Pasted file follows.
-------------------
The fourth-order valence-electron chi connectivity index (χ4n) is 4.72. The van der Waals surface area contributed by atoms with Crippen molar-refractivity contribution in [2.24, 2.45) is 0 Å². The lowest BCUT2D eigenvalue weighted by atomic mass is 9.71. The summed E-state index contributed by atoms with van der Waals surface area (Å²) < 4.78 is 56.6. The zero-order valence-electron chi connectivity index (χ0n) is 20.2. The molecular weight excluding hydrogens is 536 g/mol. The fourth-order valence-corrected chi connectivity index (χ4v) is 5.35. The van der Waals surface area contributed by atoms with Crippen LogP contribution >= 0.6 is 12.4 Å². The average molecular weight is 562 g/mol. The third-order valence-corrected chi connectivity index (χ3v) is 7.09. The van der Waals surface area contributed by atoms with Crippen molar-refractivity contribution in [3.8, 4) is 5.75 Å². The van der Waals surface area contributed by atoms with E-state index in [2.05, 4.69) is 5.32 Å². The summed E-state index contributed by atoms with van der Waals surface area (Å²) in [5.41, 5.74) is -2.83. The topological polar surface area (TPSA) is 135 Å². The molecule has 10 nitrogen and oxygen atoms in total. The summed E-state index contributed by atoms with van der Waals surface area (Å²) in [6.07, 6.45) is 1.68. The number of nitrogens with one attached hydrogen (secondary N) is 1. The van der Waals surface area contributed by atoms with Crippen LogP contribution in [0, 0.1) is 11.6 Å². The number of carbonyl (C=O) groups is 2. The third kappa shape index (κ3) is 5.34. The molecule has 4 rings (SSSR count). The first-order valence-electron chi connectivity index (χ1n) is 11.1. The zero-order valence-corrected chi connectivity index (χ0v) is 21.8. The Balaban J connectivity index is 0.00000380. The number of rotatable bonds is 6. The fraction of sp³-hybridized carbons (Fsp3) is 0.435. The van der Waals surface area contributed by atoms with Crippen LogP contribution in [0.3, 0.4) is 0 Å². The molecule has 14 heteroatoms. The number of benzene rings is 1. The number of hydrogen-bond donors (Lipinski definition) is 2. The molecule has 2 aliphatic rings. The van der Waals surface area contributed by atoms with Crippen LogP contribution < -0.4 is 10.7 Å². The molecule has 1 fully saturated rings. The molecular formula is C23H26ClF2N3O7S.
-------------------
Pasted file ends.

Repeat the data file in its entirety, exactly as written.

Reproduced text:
The fourth-order valence-electron chi connectivity index (χ4n) is 4.72. The van der Waals surface area contributed by atoms with Crippen molar-refractivity contribution in [2.24, 2.45) is 0 Å². The lowest BCUT2D eigenvalue weighted by atomic mass is 9.71. The summed E-state index contributed by atoms with van der Waals surface area (Å²) < 4.78 is 56.6. The zero-order valence-electron chi connectivity index (χ0n) is 20.2. The molecular weight excluding hydrogens is 536 g/mol. The fourth-order valence-corrected chi connectivity index (χ4v) is 5.35. The van der Waals surface area contributed by atoms with Crippen LogP contribution >= 0.6 is 12.4 Å². The average molecular weight is 562 g/mol. The third-order valence-corrected chi connectivity index (χ3v) is 7.09. The van der Waals surface area contributed by atoms with Crippen molar-refractivity contribution in [3.8, 4) is 5.75 Å². The van der Waals surface area contributed by atoms with E-state index in [2.05, 4.69) is 5.32 Å². The summed E-state index contributed by atoms with van der Waals surface area (Å²) in [5.41, 5.74) is -2.83. The topological polar surface area (TPSA) is 135 Å². The molecule has 10 nitrogen and oxygen atoms in total. The summed E-state index contributed by atoms with van der Waals surface area (Å²) in [6.07, 6.45) is 1.68. The number of nitrogens with one attached hydrogen (secondary N) is 1. The van der Waals surface area contributed by atoms with Crippen LogP contribution in [0, 0.1) is 11.6 Å². The number of carbonyl (C=O) groups is 2. The third kappa shape index (κ3) is 5.34. The molecule has 4 rings (SSSR count). The first-order valence-electron chi connectivity index (χ1n) is 11.1. The zero-order valence-corrected chi connectivity index (χ0v) is 21.8. The Balaban J connectivity index is 0.00000380. The number of rotatable bonds is 6. The fraction of sp³-hybridized carbons (Fsp3) is 0.435. The van der Waals surface area contributed by atoms with Crippen LogP contribution in [0.3, 0.4) is 0 Å². The molecule has 14 heteroatoms. The number of benzene rings is 1. The number of hydrogen-bond donors (Lipinski definition) is 2. The molecule has 2 aliphatic rings. The van der Waals surface area contributed by atoms with Crippen LogP contribution < -0.4 is 10.7 Å². The molecule has 1 fully saturated rings. The molecular formula is C23H26ClF2N3O7S.